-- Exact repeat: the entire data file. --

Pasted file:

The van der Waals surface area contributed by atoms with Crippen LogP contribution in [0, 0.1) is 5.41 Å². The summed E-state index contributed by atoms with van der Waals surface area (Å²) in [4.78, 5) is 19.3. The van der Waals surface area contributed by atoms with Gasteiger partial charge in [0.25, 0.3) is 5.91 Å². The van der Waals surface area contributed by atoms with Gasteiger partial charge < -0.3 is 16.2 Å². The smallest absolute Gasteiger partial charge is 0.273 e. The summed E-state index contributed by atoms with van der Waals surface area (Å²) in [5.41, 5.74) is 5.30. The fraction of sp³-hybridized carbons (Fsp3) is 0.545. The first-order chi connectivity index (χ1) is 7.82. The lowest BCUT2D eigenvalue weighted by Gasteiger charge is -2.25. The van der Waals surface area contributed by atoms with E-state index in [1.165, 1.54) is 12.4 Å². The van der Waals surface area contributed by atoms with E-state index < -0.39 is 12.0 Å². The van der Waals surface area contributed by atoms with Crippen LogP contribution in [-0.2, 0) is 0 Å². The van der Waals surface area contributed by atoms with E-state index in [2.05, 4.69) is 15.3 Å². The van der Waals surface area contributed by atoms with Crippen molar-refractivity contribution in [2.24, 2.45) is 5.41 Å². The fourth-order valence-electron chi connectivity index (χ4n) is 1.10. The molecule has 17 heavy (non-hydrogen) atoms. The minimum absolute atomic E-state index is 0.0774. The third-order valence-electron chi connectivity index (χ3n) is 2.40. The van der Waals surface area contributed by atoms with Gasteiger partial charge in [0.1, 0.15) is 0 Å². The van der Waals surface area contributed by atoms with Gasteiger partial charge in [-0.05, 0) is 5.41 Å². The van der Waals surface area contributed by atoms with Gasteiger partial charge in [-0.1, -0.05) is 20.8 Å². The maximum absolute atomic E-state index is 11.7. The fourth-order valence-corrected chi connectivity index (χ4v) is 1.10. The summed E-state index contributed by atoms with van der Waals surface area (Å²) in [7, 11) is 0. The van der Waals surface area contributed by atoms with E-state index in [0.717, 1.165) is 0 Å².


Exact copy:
The van der Waals surface area contributed by atoms with Crippen LogP contribution in [0, 0.1) is 5.41 Å². The summed E-state index contributed by atoms with van der Waals surface area (Å²) in [4.78, 5) is 19.3. The van der Waals surface area contributed by atoms with Gasteiger partial charge in [0.25, 0.3) is 5.91 Å². The van der Waals surface area contributed by atoms with Gasteiger partial charge < -0.3 is 16.2 Å². The smallest absolute Gasteiger partial charge is 0.273 e. The summed E-state index contributed by atoms with van der Waals surface area (Å²) in [5.41, 5.74) is 5.30. The fraction of sp³-hybridized carbons (Fsp3) is 0.545. The first-order chi connectivity index (χ1) is 7.82. The lowest BCUT2D eigenvalue weighted by Gasteiger charge is -2.25. The van der Waals surface area contributed by atoms with E-state index in [1.165, 1.54) is 12.4 Å². The van der Waals surface area contributed by atoms with E-state index < -0.39 is 12.0 Å². The van der Waals surface area contributed by atoms with Crippen LogP contribution in [-0.2, 0) is 0 Å². The van der Waals surface area contributed by atoms with E-state index in [2.05, 4.69) is 15.3 Å². The van der Waals surface area contributed by atoms with Crippen molar-refractivity contribution in [2.24, 2.45) is 5.41 Å². The fourth-order valence-electron chi connectivity index (χ4n) is 1.10. The molecule has 17 heavy (non-hydrogen) atoms. The minimum absolute atomic E-state index is 0.0774. The third-order valence-electron chi connectivity index (χ3n) is 2.40. The van der Waals surface area contributed by atoms with Gasteiger partial charge in [0.1, 0.15) is 0 Å². The van der Waals surface area contributed by atoms with Gasteiger partial charge in [-0.05, 0) is 5.41 Å². The van der Waals surface area contributed by atoms with Gasteiger partial charge in [-0.1, -0.05) is 20.8 Å². The maximum absolute atomic E-state index is 11.7. The fourth-order valence-corrected chi connectivity index (χ4v) is 1.10. The summed E-state index contributed by atoms with van der Waals surface area (Å²) in [7, 11) is 0. The van der Waals surface area contributed by atoms with E-state index in [0.717, 1.165) is 0 Å².